Vayishlach: Judging According to Torah Law

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Beit Din
03 Dec 2009

The Torah encompasses not only religious laws but also a vast number of what we would call civil laws, including detailed regulation of commerce and of the judicial system. Torah law is very jealous of its jurisdiction over these seemingly mundane matters. Voluntarily bringing a suit to a non-Jewish court is considered a very grave transgression (SA CM 26).

One justification for this is the desire to rule according to the statutes of Divine law. Any system of “impartial” laws necessarily embodies a certain system of values; only if we base our judgment on the laws of the Torah can we be certain that our laws are based on the eternal principles of fairness and morality which HaShem demands of us. However, this consideration is only part of the story. Halakha explicitly forbids bringing a case between Jews to a non-Jewish court even if secular law in their particular dispute is the same as Jewish law. Conversely, it is a mitzva to bring a suit to the Jewish Beit Din even though they generally judge according to commercial custom and according to customary secular laws regulating commerce (SA CM 74:7). The basic idea behind these laws is that ultimately judgment is a Divine prerogative. Human beings can administer utilitarian regulations, but human judges can administer true justice only as “deputies” of the Divine Judge Himself. “Don’t show favoritism in judgment, hear the small as the great, and fear no man; for judgment belongs to G-d.” (Devarim 1:17)

Indeed, the Hebrew word “Elohim” is not only one of the appellations of G-d but also a word for human judges. And the verse after the Ten Commandments which warns us against making “gods of silver and gods of gold” (Shemot 20:19) is also interpreted to mean that we shouldn’t appoint judges because of their wealth or influence (Sanhedrin 7b).

The Importance of Compromise:

We have just explained that bringing cases before a Jewish court is important because of the specific rules of Jewish law applied in this court which guarantee fairness as well as because of the statement it makes that we acknowledge HaShem and the Torah as the ultimate source of legal authority.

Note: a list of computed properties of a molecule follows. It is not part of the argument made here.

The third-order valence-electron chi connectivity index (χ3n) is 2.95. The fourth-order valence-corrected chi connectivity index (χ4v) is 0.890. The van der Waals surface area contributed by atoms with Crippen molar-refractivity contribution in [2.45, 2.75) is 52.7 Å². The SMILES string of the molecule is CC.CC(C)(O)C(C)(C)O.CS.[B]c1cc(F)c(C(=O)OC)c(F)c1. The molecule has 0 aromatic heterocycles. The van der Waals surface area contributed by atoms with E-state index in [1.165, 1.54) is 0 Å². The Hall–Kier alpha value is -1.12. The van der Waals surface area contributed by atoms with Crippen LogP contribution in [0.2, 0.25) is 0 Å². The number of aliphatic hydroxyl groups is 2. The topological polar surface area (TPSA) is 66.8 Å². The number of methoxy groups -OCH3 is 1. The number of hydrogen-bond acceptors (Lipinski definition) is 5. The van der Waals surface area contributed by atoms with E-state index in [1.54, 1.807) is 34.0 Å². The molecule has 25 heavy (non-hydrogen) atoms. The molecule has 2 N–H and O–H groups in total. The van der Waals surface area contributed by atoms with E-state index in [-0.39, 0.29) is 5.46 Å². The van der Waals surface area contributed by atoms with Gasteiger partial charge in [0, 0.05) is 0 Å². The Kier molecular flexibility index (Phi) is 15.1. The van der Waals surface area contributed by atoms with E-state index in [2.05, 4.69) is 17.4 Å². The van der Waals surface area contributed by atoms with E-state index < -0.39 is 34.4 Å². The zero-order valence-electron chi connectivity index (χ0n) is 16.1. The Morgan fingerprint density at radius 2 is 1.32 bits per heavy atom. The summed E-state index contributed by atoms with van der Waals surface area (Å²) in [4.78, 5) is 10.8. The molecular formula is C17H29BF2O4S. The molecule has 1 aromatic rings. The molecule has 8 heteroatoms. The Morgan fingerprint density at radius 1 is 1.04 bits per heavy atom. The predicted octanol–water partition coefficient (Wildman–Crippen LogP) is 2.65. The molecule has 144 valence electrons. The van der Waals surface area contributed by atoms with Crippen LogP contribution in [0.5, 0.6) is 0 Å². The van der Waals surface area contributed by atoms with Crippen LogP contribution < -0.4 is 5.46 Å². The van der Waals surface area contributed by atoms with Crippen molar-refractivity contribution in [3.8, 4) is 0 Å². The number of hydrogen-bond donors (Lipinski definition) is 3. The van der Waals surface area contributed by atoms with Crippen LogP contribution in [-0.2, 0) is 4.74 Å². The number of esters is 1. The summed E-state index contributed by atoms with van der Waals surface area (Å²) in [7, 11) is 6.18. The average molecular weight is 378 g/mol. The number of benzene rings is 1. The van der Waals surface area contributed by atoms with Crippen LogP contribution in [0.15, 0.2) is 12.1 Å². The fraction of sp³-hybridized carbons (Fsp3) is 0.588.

This might lead us to believe that Jewish law would be wary of arbitration or mediation, in which the decision is often made based on everyday notions of fairness, and where on occasion an impartial third party, not necessarily
learned in Jewish law, may decide between the two sides. This is one opinion in the Talmud: “Rebbe Eliezer the son of Rebbe Yosi HaG’lili says, It is forbidden to compromise… Rather, let the law cut the mountain, as it is said, Judgment belongs to G-d; and Moshe also used to say, Let the law cut through the mountain” (Sanhedrin 6b).

However, the Talmud continues in a different vein: “But Aharon loved peace and pursued peace, and established peace between a man and his fellow, as it is said (Malachi 2:6) The Torah of truth was in his mouth, and no injustice was found in his lips; he walked with Me in peace and straightness, and turned many away from wrongdoing”.

The Talmud concludes: “Rebbe Yehoshua ben Korcha says, It is a mitzva to compromise, as it is said (Zecharia 8:16), Truth and judgment, judge peace in your gates. How can this be – where there is judgment there is no peace, and where there is peace there is no judgment! Rather, what judgment has peace as well? This is compromise. And so David said (Shmuel II 8:15) And David did justice and righteousness”.

Rebbe Yehoshua ben Korcha agrees that where there is judgment, it must “cut the mountain”: where there is judgment, there is no peace – the judge is forbidden to take into account the consequences of his ruling and must apply the strict letter of the law. Yet the best solution is not to resolve the conflict between the two sides in the fairest way but rather to forestall the conflict altogether. This kind of judgment incorporates peace and righteousness.

In other words, compromise is not viewed as a way of resolving disputes but rather as a way of forestalling them!

So it is true that all conflicts must be resolved in strict accordance with Divine will, but the wise judge will find a way to avoid a conflict altogether, and to bring the sides together to find an agreed solution through arbitration or mediation. As a result, it is considered a mitzva for the judge to encourage the sides to reach a compromise and not resolve their dispute through a suit (SA CM 12:2).

Rabbi Asher Meir is the author of the book Meaning in Mitzvot, distributed by Feldheim. The book provides insights into the inner meaning of our daily practices, following the order of the 221 chapters of the Kitzur Shulchan Aruch.

The words of this author reflect his/her own opinions and do not necessarily represent the official position of the Orthodox Union.